Military airstrike hits school in Tigray; UN says millions of Ethiopian children need aid

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As the internal conflict in Ethiopia continues to escalate between the government in Addis Ababa and the regional forces in Tigray region, an airstrike by the Ethiopian military has reportedly caused major damage to a school in the region’s capital Mekele.

It was not immediately clear if there were injuries or casualties in the recent bombing incident. In an email seen by the Associated Press, a university official who confirmed the strike had taken place asked “how on earth” the government could bombard its own people.

Hundreds of people are reported to have been killed over a fortnight of clashes, while the UN estimates more than 30,000 refugees have fled to neighbouring Sudan – including an estimated 12,000 children.

The UN said it is now making plans for as many as 200,000 refugees and made an urgent appeal for US$200 million to assist them.

Over the last couple of weeks, federal forces have traded blows with the Tigray’s People’s Liberation Front following a worsening in relations between the nation’s Nobel Peace Prize-winning Prime Minister Abiy Ahmed and the Tigray leaders who once dominated the country’s ruling coalition.

The latest reported air raid, which the national government has not yet commented on, followed what the government said were missile strikes from the Tigray region on airports in Bahir Dar and Gonda, as well as the neighbouring Eritrean capital of Asmara.

The conflict is now moving closer to camps in northern Tigray that house some 100,000 refugees from Eritrea, risking a secondary displacement of those who had fled their home country in search of humanitarian support.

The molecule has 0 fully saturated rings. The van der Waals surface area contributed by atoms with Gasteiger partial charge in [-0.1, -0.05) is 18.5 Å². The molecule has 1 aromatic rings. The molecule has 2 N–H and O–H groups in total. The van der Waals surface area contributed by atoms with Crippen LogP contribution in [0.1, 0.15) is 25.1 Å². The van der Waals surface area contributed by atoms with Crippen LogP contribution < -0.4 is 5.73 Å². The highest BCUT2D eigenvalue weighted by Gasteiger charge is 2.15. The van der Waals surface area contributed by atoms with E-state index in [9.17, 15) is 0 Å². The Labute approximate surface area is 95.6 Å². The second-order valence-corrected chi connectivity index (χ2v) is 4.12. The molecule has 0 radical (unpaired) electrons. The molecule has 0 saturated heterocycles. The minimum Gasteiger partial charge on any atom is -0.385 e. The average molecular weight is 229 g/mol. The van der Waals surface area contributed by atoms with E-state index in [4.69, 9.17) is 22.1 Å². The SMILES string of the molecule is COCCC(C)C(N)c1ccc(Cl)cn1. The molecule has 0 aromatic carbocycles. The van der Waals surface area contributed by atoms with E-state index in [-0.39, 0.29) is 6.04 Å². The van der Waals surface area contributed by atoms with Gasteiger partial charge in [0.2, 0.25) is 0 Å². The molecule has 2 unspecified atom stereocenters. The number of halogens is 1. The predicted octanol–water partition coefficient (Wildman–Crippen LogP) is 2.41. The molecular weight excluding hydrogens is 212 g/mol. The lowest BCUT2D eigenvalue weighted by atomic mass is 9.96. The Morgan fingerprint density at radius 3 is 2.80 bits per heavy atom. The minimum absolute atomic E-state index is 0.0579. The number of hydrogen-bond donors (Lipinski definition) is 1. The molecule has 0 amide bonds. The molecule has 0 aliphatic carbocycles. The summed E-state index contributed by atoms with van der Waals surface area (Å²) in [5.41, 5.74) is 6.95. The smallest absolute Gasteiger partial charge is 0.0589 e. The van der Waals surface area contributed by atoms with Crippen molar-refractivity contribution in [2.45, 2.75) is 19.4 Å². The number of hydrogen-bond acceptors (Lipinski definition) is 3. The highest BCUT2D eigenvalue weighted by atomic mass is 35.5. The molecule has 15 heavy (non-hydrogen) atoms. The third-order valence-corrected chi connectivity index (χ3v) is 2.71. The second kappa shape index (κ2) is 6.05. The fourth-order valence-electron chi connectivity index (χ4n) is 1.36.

“Electricity continues to be cut off. Fuel for generators has run out. That leaves 96,000 Eritrean refugees in Ethiopia without clean water,” UN spokesman Stephane Dujarric told reporters.

Meanwhile UNICEF estimates some 2.3 million children in the Tigray region are in need of humanitarian assistance – with hunger among the greatest issues affecting those in the area.

Earlier in the year, as COVID-19 disrupted supply lines, a plague of locusts ravaged crops in the east of the continent – impacting Ethiopia as well as Kenya, Uganda, Somalia and a number of south Asian and Middle Eastern states.

“Even before the current escalation, at least 54,000 children lived in refugee camps in the region and 36,000 were internally displaced by natural disasters and armed violence”, UNICEF Executive Director Henrietta Fore said. “Thousands more have been displaced in the past few weeks.

“We are particularly alarmed by malnutrition rates in the region. Acute malnutrition increased by one third between 2019 and 2020 largely due to the desert locust infestation and COVID-19. I am concerned that, without sustained humanitarian access, many more children will be at risk as malnutrition treatment supplies in the region will last only until December.”

The UN’s organisation in support of children urged warring factions to allow aid groups to access the region.

“Every effort should be made to keep children out of harm’s way, and to ensure that they are protected from recruitment and use in the conflict. Children should also be protected from the risk of sexual and gender-based violence and not separated from their families”, Ms. Fore added.

“All parties to the conflict should refrain from the use of explosive weapons in populated areas and should protect essential civilian infrastructure such as schools, healthcare facilities and water and sanitation installations.” (Source: Independent UK)

 

 

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